4.4 Evaluation of NWP Models Using Scanning Lidar Measurements in Complex Terrain during the WFIP2 Experiment: Lessons Learned

Monday, 13 January 2020: 3:45 PM
256 (Boston Convention and Exhibition Center)
Yelena Pichugina, CIRES/Univ. of Colorado, Boulder, CO; and R. M. Banta, A. W. Brewer, S. Baidar, A. Choukulkar, B. J. McCarty, L. Berg, C. Draxl, H. J. S. Fernando, J. Kenyon, J. Lundquist, J. Olson, J. Sharp, M. T. Stoelinga, D. D. Turner, S. Wharton, and J. Wilczak

Numerical weather prediction (NWP) forecast models are widely used in wind energy (WE) operations as foundational or base models for wind resource assessment and wind-power forecasting. During the WFIP2 2015-2018 experiment, a significant effort was made to improve model forecasts in complex terrain by improving model physics, parameterization schemes, and horizontal grid resolution. These improvements were evaluated by measurements from various remote sensing instruments including scanning Doppler lidars, 915-MHz wind-profiling radars, sodars, and wind-profiling lidars. This paper presents results of model validation by scanning Doppler-lidar measurements at three sites, to assess model skill in capturing the spatial and temporal variability of wind-flow profiles and to quantify model errors in forecasting winds in the first 1 km above sea level (ASL), with particular emphasis on turbine hub-height wind speed. In addition to seasonal variability, model errors are evaluated for periods of interesting meteorological events, such as cold pools and gap flows. Characterizing model errors for frequently occurring phenomena generated in complex terrain by regular wind-flow systems in the lower troposphere is shown to be an important aspect of both diagnosis of model problems and improvement of model skill.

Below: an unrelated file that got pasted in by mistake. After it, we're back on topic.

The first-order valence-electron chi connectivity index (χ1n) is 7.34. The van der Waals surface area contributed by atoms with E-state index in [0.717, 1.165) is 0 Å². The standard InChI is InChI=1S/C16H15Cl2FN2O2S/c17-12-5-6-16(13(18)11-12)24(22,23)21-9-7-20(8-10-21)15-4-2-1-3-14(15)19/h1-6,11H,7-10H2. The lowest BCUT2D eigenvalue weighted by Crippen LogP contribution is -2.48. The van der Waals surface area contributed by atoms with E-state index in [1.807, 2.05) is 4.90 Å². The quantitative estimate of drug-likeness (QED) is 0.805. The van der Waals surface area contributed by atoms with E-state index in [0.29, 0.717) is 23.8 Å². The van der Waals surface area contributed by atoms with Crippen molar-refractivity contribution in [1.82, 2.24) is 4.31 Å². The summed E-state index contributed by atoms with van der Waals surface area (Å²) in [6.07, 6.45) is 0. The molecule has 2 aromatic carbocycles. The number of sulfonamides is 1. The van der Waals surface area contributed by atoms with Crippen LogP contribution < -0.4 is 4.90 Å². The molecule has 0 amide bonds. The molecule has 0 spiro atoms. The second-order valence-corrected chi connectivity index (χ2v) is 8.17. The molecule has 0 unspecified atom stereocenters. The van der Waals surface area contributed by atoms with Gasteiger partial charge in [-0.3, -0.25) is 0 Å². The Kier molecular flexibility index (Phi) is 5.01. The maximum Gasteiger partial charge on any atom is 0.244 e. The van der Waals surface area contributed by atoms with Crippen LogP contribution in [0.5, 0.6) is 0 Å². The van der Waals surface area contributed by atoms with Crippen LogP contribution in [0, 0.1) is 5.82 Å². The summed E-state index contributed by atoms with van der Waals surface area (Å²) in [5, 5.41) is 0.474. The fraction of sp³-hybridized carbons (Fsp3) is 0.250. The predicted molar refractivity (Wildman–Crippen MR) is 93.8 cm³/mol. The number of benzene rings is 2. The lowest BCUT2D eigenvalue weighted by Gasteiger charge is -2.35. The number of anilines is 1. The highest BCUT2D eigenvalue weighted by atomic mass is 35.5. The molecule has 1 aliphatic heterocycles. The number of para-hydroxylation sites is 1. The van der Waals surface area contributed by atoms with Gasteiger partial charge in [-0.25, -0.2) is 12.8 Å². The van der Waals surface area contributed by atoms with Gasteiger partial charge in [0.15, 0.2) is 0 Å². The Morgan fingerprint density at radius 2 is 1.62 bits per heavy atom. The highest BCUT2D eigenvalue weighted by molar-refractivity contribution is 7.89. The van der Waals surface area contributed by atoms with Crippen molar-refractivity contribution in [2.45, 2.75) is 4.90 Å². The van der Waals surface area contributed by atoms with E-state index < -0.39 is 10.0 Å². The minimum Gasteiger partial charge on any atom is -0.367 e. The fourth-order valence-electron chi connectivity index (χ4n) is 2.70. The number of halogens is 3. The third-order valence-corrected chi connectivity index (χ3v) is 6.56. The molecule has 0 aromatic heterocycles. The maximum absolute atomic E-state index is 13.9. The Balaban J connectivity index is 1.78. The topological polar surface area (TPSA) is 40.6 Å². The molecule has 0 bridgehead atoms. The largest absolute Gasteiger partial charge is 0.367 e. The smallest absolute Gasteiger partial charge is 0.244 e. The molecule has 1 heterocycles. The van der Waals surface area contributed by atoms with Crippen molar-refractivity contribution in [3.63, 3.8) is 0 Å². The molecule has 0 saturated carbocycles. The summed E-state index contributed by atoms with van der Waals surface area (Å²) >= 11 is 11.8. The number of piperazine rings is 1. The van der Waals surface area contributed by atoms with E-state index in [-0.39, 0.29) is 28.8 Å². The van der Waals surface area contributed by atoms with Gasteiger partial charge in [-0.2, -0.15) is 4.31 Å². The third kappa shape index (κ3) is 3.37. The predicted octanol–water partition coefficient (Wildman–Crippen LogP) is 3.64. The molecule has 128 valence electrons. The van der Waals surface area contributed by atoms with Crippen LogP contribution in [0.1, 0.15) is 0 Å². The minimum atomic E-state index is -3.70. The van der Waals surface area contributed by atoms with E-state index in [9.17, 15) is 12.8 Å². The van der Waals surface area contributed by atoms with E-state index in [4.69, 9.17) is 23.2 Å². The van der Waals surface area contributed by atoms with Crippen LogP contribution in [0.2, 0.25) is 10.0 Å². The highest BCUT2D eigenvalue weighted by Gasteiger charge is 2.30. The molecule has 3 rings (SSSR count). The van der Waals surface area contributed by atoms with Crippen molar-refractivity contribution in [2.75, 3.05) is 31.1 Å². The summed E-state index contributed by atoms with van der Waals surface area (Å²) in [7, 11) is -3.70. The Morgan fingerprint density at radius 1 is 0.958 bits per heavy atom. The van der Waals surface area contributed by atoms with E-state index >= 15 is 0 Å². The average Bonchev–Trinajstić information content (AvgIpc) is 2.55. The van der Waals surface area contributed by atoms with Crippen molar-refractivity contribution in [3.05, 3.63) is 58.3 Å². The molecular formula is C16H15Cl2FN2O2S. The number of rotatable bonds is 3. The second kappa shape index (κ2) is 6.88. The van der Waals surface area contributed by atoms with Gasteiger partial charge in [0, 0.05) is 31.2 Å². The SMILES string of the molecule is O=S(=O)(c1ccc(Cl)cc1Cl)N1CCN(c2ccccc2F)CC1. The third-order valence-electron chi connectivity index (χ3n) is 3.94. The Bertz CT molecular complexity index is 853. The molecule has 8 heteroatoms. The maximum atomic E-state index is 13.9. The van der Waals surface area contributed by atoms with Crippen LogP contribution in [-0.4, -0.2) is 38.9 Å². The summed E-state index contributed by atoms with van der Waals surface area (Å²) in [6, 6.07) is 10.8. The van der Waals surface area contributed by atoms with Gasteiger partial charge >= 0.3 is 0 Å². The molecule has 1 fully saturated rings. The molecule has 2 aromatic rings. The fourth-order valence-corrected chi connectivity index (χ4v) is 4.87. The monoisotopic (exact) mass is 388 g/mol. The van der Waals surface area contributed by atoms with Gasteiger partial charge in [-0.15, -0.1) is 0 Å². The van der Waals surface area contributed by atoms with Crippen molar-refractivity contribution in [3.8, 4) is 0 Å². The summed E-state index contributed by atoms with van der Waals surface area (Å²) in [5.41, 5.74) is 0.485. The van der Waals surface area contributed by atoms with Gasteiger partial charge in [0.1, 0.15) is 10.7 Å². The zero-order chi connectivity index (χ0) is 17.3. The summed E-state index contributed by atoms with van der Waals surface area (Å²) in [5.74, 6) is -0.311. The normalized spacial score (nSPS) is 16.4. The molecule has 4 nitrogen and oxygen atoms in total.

The paper discusses how model validation results depend on specific wind-flow conditions at the location of each research site and on the uncertainties of measurements by each instrument type.

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